On 48 minutes, after the Saudis won a ball at midfield, Shehri took a long pass from Abdulellah al-Malki just atop the box, bypassed defender Cristian Romero and left-footed a pretty thing past goalkeeper Emi Martinez into the far right corner to level the match. That sent the stadium from good noise to untold noise, the kind that might have greeted some dazzling Messi goal but now greeted something else altogether.
Four minutes later, with the Argentina defense on the wobble, the Saudis suddenly found themselves populating a crowded box with the ball taking a little tour around. When Dawsari took it, sidestepped a challenge and drilled a shot into the far right corner, glancing off the desperate palm of Martinez, things got really rambunctious.
From there, Owais and Saudi Arabia hung on with plenty of attacks at them but only two that seemed flashing red. On one at 62 minutes, Owais saved a point-blank bid from Nicolás Tagliafico off Lisandro Martínez’s cross into the box. On the other two minutes into stoppage time, and as celebration neared, Owais went out to bat away some trouble and wound up leaving it open for Julian Alvarez to pound it in. Abdulelah al-Amri headed that off the line, and reserved his own place in future lore.
“I was really aware of every minute in this game,” Owais said, “and I’m really happy.” Also: “Honestly, I felt we were good especially during the last moments …”
In the closing strains, Messi tried often but didn’t menace much. The whole meaning of his World Cup had changed, just as the whole meaning of the whole World Cup had changed for the fans from next door. The final whistle sounded, ending 14 minutes of added time bloated partly because of a long injury delay. Saudi players looked rapturous as they tumbled out to the field. Argentines in the stands held their heads in their hands. The Saudi fan noise mushroomed again, and anyone videotaping them from close by might have felt some nonalcoholic beer drizzle down onto the cheeks.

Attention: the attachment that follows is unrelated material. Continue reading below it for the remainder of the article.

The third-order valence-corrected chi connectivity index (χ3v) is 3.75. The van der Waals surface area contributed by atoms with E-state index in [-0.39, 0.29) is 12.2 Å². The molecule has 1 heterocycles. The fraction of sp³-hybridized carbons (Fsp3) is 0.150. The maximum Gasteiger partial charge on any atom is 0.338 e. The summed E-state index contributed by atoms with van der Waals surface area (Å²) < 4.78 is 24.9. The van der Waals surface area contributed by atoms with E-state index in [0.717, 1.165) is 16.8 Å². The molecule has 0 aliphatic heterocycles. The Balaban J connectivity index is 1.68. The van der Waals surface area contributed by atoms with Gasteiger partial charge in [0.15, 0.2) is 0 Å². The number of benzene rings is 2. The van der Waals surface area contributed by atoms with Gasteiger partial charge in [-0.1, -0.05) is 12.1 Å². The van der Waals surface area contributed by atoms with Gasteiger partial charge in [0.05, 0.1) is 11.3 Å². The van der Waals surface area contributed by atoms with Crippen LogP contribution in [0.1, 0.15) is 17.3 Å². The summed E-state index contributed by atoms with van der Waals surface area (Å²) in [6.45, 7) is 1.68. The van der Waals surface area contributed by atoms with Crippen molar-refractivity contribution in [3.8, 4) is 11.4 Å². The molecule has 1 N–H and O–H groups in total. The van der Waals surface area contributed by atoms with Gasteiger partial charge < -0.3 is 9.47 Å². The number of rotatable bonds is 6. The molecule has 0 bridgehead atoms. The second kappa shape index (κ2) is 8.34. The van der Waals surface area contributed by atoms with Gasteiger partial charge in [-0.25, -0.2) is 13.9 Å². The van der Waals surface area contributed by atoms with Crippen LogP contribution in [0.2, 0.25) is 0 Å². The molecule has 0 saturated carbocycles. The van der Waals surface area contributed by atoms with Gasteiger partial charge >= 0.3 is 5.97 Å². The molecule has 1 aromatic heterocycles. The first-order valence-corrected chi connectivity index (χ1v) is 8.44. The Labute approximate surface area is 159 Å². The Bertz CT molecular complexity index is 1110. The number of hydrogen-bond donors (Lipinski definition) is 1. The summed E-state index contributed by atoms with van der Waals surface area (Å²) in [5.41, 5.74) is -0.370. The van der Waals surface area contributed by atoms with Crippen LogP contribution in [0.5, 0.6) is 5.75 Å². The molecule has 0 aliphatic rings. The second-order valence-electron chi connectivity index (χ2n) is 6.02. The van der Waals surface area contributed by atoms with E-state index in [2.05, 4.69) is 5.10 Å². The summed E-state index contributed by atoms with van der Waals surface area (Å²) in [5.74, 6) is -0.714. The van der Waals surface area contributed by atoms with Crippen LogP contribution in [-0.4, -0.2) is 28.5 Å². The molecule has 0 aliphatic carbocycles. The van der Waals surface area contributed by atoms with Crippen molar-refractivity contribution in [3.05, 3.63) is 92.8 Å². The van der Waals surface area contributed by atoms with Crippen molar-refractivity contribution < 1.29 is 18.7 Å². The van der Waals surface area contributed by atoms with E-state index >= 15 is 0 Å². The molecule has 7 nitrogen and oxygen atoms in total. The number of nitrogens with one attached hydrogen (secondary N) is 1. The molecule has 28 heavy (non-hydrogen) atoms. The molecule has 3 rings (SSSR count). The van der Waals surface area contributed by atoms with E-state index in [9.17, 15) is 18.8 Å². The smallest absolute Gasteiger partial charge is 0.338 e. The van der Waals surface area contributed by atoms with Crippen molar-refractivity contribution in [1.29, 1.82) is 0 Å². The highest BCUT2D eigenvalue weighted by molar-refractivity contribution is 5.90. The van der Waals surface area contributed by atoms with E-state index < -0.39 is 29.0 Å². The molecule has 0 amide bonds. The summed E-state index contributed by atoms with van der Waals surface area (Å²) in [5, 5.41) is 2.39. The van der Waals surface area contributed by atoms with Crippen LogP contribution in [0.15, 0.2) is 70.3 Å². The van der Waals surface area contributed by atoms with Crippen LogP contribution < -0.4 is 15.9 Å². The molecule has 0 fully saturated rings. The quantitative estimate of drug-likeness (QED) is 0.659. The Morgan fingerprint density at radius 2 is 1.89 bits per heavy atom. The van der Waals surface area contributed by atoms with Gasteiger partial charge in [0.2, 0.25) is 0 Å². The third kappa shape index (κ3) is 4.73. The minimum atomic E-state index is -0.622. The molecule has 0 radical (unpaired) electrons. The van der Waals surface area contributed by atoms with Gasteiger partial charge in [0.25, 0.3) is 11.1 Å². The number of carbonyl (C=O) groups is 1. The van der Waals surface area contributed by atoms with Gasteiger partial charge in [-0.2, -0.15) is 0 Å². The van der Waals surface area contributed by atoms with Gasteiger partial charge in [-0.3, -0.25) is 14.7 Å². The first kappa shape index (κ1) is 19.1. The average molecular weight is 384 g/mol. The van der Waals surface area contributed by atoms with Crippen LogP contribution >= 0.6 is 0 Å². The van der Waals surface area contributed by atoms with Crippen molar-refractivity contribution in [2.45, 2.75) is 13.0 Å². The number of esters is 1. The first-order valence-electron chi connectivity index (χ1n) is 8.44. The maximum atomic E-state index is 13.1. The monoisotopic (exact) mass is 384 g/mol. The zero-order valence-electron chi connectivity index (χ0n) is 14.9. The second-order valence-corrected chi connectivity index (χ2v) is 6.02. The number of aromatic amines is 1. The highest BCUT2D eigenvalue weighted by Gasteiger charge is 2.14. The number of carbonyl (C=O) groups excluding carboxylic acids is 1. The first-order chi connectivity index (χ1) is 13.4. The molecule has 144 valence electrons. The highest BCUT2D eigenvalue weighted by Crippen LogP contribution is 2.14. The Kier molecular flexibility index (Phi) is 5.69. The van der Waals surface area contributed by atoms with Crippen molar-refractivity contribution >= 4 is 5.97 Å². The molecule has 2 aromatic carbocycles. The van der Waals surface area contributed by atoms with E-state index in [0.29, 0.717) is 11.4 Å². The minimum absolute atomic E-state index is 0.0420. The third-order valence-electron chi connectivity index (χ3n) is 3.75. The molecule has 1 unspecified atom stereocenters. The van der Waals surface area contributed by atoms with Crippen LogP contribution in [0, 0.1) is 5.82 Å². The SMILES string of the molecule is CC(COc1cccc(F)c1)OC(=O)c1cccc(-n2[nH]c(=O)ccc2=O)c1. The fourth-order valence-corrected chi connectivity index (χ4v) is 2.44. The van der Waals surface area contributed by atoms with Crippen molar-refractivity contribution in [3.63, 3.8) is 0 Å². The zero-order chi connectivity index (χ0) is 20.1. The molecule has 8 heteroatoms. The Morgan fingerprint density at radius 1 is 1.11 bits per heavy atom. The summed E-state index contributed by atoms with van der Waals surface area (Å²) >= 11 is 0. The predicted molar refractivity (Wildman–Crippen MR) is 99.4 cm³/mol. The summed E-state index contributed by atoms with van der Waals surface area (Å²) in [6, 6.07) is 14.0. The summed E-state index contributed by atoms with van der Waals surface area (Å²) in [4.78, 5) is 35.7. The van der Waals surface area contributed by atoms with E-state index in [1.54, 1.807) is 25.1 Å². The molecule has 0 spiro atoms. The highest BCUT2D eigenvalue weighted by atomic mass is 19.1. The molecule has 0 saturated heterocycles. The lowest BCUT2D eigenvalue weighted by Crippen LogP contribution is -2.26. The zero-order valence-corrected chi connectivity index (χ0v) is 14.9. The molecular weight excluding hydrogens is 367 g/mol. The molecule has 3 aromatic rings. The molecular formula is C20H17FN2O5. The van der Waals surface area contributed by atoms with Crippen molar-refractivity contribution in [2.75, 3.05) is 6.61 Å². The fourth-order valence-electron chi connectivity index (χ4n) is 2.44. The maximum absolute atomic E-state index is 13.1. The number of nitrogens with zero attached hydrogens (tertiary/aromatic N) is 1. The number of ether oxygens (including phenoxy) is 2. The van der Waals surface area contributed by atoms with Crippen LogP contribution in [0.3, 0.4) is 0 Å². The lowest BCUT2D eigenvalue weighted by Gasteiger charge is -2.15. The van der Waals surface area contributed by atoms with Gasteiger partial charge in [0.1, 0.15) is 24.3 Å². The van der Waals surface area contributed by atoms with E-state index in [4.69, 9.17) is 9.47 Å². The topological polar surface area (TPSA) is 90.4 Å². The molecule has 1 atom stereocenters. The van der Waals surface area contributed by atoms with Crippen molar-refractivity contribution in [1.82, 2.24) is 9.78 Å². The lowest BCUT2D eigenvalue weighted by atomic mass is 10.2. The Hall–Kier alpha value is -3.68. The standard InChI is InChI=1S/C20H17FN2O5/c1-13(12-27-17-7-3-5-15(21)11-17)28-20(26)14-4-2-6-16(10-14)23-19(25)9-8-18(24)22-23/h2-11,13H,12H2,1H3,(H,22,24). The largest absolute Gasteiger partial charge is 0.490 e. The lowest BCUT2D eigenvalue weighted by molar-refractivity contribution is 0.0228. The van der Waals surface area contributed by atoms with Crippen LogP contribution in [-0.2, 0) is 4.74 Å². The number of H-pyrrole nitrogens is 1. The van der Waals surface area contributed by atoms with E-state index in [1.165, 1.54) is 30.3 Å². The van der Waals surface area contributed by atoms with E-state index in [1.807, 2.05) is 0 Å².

“I feel light,” Renard began his remarks.
“ … un batacazo histórico en Qatar …,” went the headline in Clarin, Argentina’s largest newspaper, seeing a historic bump.
“It’s difficult to digest,” Scaloni said. “In five minutes, they scored two goals. I think they were two out of two in shots on goal. But we will have to bounce back from defeat for the next two matches [against Mexico and Poland],” hoping to emulate Spain 2010, a champion that lost its opener. “And we don’t have to do more than that. It’s a sad day, but …”
“It’s a special thing,” Renard said, about what he told his players. “When you are a small team, when you are a neighbor of Qatar, with a lot of fans in the stadium like all the Saudi people who came today, you need to be thinking about them. You need to think about the 35 million Saudi people at home, and I told [the players] today the life will stop [in Saudi Arabia], because they are looking for something different.”
They and the world got something almost too different to believe.
This story has been updated.
World Cup in Qatar
World champions: Argentina has won the World Cup, defeating France in penalty kicks in a thrilling final in Lusail, Qatar, for its first world championship since 1986. Argentina was led by global soccer star Lionel Messi in what is expected to be his final World Cup appearance. France was bidding to become the first repeat champion since Brazil won consecutive trophies in 1958 and 1962.
Today’s WorldView: In the minds of many critics, especially in the West, Qatar’s World Cup will always be a tournament shrouded in controversy. But Qatar’s foreign minister, Mohammed bin Abdulrahman Al-Thani, wants people to take another view.
Perspective: “America is not a men’s soccer laughingstock right now. It’s onto something, and it’s more attuned to what’s working for the rest of the world rather than stubbornly forcing an American sports culture — without the benefit of best-of-the-best talent — into international competition.” Read Jerry Brewer on the U.S. men’s national team’s future.